Dr. Chen, Joanne Jeou-Yuan 's publons link picture

Dr. Chen, Joanne Jeou-Yuan

Emeritus Research Fellow

  • Cancer Genomics
  • Molecular Oncology
  • Tumor Biology

Education and Positions:
  • Ph.D. Biochemistry, University of Minnesota

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ITPKA Gene Body Methylation Regulates Gene Expression and Serves as an Early Diagnostic Marker in Lung and Other Cancers

Dr. Chen, Joanne Jeou-Yuan
Journal of Thoracic Oncology, May 24, 2016


Despite recent advances in cancer therapy, the overall 5-year survival rate of patients with lung cancer remains low. The aim of our study was to search for novel markers for early diagnosis in patients with lung cancer.


Complementary DNA microarray analysis was performed in primary lung adenocarcinomas and cell lines to search for differentially expressed genes, followed by in vivo and in vitro tumorigenic assays to characterize the oncogenic potential of the candidate genes. Gene body methylation was analyzed by 450K methylation array, bisulfite sequencing, and quantitative methylation-specific polymerase chain reaction assays. In silico analysis of The Cancer Genome Atlas data set was also performed.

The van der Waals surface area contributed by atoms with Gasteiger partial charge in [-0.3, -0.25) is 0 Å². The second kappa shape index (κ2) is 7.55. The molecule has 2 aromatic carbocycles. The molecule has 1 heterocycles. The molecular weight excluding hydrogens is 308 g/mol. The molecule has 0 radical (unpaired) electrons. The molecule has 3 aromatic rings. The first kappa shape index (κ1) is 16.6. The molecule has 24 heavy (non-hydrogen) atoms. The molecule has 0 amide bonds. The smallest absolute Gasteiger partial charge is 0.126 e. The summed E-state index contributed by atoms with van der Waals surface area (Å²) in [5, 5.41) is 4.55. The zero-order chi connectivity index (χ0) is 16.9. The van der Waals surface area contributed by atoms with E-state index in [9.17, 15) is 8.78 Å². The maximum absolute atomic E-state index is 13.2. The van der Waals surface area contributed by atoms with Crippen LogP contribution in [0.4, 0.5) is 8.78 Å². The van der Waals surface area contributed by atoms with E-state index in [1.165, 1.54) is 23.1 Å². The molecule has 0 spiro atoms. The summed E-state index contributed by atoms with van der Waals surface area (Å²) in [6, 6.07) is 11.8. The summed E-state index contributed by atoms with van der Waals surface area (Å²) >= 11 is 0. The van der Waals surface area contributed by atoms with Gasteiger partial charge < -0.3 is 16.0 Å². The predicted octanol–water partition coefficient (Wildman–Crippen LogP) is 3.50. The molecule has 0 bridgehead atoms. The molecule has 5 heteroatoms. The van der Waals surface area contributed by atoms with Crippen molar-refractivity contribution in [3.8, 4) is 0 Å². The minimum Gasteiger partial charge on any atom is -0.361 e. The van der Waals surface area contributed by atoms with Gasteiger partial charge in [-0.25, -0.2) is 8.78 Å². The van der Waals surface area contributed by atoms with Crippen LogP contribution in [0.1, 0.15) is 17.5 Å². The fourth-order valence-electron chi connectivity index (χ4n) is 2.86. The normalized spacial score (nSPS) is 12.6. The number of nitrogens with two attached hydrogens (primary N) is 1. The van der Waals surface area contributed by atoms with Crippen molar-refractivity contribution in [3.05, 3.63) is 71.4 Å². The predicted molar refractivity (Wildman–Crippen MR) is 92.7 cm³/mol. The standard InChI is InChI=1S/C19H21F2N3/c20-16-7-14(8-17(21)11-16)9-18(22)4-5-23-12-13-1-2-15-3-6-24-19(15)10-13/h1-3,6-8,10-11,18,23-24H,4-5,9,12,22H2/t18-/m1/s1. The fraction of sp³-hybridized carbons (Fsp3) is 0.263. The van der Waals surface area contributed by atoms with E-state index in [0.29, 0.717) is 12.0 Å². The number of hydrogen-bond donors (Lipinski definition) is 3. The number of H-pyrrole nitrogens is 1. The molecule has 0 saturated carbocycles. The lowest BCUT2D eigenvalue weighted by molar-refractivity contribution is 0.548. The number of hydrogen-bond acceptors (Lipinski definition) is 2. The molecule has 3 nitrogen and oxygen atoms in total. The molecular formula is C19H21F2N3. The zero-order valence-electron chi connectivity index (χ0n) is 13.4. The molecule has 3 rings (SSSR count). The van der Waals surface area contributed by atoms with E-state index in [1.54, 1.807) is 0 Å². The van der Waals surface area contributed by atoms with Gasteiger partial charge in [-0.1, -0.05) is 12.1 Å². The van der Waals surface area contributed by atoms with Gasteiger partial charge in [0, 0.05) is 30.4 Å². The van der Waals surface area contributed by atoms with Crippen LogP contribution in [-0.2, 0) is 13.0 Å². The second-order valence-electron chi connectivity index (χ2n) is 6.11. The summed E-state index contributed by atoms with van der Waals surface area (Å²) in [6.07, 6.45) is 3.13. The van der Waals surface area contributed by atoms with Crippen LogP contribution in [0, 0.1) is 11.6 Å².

Inositol-trisphosphate 3-kinase A gene (ITPKA), a kinase with limited tissue distribution, was identified as a potential oncogene. We showed that ITPKA expression is up-regulated in many forms of cancers, including lung and breast cancers, and that overexpressed ITPKA contributes to tumorigenesis. We also demonstrated that ITPKAexpression is regulated by epigenetic DNA methylation of ITPKA gene body through modulation of the binding of SP1 transcription factor to the ITPKA promoter. ITPKA gene body displayed low or absent levels of methylation in most normal tissue but was significantly methylated in malignant tumors. In lung cancer, ITPKA gene body methylation first appeared at the in situ carcinoma stage and progressively increased after invasion.


ITPKA is a potential oncogene that it is overexpressed in most tumors, and its overexpression promotes tumorigenesis. ITPKA gene body methylation regulates its expression and thus serves as a novel and potential biomarker for early cancer detection.